Willie Mays

Thoughts on Willie Mays stumbling around the outfield

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Mike Vaccaro has a column up today talking about Derek Jeter in twilight and he notes that the touchstone reference for an aging athlete is “Willie Mays falling down in the outfield” or “Willie Mays stumbling in the outfield” (as I’ve often heard it) during his final season with the New York Mets.

If you hear some people talk about it, you’d think he spent the entire 1973 season constantly stumbling out there, in need of help from paramedics and stuck in a half-dumbfounded state for months. As Vaccaro notes, however, this was actually a one-time deal. The meme springs from one play in the 1973 World Series. On a day when everyone was having trouble in the outfield due to the hazy sky.

History is tough like that, though. And, obviously, when you have a stumble like that during the World Series — back when everyone watched the World Series — it’s going to hold a little stronger.  Still: kinda nuts that Mays has that hung on him so much. Surprising how strongly a single play resonates. And it says something — something not altogether flattering — about the person relating the story. About how it’s hard for them to watch athletes get old and how that discomfort is what should decide whether or not they hang it up.

I wonder what Willie Mays thought about the night after the game he stumbled. I wonder if he felt good and vital and dandy. Or if he thought “well, that sucked, but tomorrow is another day.” Or if he carried with him all the  psychic weight that those who tell the tale seem to want him and other aging athletes to carry.

Braves ink Blaine Boyer to a minor league deal

DENVER, CO - OCTOBER 2:  Relief pitcher Blaine Boyer #48 of the Milwaukee Brewers delivers to home plate during the seventh inning against the Colorado Rockies at Coors Field on October 2, 2016 in Denver, Colorado. (Photo by Justin Edmonds/Getty Images)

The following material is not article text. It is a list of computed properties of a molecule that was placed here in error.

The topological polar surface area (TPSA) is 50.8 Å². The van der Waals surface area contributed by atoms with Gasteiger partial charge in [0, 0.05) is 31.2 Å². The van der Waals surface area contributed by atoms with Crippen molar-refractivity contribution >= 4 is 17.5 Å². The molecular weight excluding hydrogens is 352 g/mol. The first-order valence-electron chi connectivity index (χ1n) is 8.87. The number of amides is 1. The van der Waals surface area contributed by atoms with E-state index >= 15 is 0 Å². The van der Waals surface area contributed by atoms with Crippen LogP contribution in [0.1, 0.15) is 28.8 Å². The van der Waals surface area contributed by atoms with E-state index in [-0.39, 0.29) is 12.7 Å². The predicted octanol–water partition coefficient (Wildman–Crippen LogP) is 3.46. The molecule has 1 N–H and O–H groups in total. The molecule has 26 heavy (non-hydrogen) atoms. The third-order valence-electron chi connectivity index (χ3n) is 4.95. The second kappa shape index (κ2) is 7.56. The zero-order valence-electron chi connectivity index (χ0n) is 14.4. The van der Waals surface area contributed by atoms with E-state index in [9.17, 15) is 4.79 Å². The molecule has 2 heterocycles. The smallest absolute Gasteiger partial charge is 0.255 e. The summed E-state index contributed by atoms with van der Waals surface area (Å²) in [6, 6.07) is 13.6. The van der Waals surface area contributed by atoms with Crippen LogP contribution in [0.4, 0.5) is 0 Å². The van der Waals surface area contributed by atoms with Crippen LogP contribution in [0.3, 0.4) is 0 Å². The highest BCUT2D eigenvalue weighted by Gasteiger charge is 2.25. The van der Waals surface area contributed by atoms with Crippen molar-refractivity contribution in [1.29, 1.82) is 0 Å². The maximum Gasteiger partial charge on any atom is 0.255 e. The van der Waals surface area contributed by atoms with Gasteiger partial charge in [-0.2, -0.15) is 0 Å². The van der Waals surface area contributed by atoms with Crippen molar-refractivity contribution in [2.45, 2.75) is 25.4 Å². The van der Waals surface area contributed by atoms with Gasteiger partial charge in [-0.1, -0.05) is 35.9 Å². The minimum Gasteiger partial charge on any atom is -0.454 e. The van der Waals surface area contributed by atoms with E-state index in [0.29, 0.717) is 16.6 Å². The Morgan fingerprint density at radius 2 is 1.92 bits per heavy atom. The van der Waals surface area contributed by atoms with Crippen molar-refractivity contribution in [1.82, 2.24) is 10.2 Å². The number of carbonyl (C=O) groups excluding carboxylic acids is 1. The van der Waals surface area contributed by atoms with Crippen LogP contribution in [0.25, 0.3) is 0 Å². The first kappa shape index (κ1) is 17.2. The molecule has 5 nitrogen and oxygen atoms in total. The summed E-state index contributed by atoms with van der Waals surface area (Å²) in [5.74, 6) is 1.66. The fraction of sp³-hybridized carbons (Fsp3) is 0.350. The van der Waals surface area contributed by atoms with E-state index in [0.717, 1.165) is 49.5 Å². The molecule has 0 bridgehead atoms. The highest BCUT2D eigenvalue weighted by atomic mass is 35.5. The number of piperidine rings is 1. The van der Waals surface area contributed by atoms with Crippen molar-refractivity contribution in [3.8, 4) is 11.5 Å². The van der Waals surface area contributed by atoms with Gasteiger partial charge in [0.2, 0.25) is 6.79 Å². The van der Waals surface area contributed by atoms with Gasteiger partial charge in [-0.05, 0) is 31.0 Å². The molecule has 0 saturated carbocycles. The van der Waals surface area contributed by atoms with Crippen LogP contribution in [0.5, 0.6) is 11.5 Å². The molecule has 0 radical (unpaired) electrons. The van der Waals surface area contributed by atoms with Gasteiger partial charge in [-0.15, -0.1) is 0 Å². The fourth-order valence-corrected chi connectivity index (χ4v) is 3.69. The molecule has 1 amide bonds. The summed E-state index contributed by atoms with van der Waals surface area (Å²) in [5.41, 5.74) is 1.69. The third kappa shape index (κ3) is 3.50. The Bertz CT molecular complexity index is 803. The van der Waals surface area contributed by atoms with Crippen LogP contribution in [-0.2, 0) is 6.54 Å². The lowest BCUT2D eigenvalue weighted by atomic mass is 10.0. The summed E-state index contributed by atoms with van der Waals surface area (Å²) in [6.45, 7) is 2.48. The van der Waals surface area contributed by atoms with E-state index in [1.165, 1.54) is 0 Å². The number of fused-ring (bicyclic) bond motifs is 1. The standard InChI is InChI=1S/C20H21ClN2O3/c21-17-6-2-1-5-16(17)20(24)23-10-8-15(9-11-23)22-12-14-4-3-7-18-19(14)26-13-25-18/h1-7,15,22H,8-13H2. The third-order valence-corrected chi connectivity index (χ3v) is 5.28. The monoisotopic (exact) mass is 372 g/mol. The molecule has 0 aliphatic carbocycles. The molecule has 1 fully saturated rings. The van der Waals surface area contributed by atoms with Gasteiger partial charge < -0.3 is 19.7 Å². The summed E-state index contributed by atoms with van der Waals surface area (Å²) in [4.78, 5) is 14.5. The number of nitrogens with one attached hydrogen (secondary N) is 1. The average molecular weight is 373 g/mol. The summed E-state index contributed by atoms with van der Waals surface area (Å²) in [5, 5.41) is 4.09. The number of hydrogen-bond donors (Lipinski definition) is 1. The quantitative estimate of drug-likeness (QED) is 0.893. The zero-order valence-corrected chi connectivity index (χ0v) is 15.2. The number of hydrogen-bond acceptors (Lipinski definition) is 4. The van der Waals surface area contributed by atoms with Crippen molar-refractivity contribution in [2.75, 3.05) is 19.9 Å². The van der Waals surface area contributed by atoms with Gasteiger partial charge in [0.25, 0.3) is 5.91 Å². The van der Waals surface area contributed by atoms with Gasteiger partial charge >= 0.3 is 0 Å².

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The Braves have signed reliever Blaine Boyer to a minor league contract with an invitation to spring training, MLB.com’s Mark Bowman reports. Bowman adds that the right-hander has a “good chance” to make the Braves’ bullpen out of spring training.

Boyer, 35, spent the past season with the Brewers, finishing with a 3.95 ERA and a 26/17 K/BB ratio in 66 innings.

Boyer, of course, started his professional baseball career with the Braves as they selected him in the third round of the 2000 draft. Since the Braves traded him in 2009, Boyer has pitched for the Cardinals, Diamondbacks, Mets, Padres, and Twins along with the Brewers.

Report: Rays nearing a deal with Shawn Tolleson

ST. LOUIS, MO - JUNE 18: Reliever Shawn Tolleson #37 of the Texas Rangers pitches against the St. Louis Cardinals in the eighth inning at Busch Stadium on June 18, 2016 in St. Louis, Missouri.  (Photo by Dilip Vishwanat/Getty Images)
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Update (6:48 PM EST): Topkin reports the contract will be of the major league variety.

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Marc Topkin of the Tampa Bay Times reports that the Rays and free agent reliever Shawn Tolleson are close to finalizing a contract.

Tolleson, who turns 29 years old on Thursday, had an ugly 2016 season, finishing with a 7.68 ERA and a 29/10 K/BB ratio in 36 1/3 innings. He was one of the Rangers’ best relievers in the two seasons prior to that, however, which included saving 35 games in 2015.